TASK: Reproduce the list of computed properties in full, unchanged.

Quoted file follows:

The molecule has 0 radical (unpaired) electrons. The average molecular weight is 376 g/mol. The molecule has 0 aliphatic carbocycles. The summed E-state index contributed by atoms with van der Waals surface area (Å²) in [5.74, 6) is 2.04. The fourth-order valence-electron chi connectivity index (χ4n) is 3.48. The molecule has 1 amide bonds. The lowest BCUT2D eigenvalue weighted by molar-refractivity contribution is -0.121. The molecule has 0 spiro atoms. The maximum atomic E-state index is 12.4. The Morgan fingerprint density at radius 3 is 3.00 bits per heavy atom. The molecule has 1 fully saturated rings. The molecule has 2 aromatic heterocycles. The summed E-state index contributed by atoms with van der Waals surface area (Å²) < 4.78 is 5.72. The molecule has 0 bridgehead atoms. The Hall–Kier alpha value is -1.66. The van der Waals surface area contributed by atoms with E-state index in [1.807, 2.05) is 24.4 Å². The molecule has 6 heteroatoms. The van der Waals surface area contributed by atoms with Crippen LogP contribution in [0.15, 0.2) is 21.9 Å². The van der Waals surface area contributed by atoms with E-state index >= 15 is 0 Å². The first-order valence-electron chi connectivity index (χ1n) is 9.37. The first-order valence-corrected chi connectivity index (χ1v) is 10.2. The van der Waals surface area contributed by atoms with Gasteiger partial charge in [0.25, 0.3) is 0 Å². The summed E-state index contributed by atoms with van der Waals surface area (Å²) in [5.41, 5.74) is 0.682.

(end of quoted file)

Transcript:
The molecule has 0 radical (unpaired) electrons. The average molecular weight is 376 g/mol. The molecule has 0 aliphatic carbocycles. The summed E-state index contributed by atoms with van der Waals surface area (Å²) in [5.74, 6) is 2.04. The fourth-order valence-electron chi connectivity index (χ4n) is 3.48. The molecule has 1 amide bonds. The lowest BCUT2D eigenvalue weighted by molar-refractivity contribution is -0.121. The molecule has 0 spiro atoms. The maximum atomic E-state index is 12.4. The Morgan fingerprint density at radius 3 is 3.00 bits per heavy atom. The molecule has 1 fully saturated rings. The molecule has 2 aromatic heterocycles. The summed E-state index contributed by atoms with van der Waals surface area (Å²) < 4.78 is 5.72. The molecule has 0 bridgehead atoms. The Hall–Kier alpha value is -1.66. The van der Waals surface area contributed by atoms with E-state index in [1.807, 2.05) is 24.4 Å². The molecule has 6 heteroatoms. The van der Waals surface area contributed by atoms with Crippen LogP contribution in [0.15, 0.2) is 21.9 Å². The van der Waals surface area contributed by atoms with E-state index >= 15 is 0 Å². The first-order valence-electron chi connectivity index (χ1n) is 9.37. The first-order valence-corrected chi connectivity index (χ1v) is 10.2. The van der Waals surface area contributed by atoms with Gasteiger partial charge in [0.25, 0.3) is 0 Å². The summed E-state index contributed by atoms with van der Waals surface area (Å²) in [5.41, 5.74) is 0.682.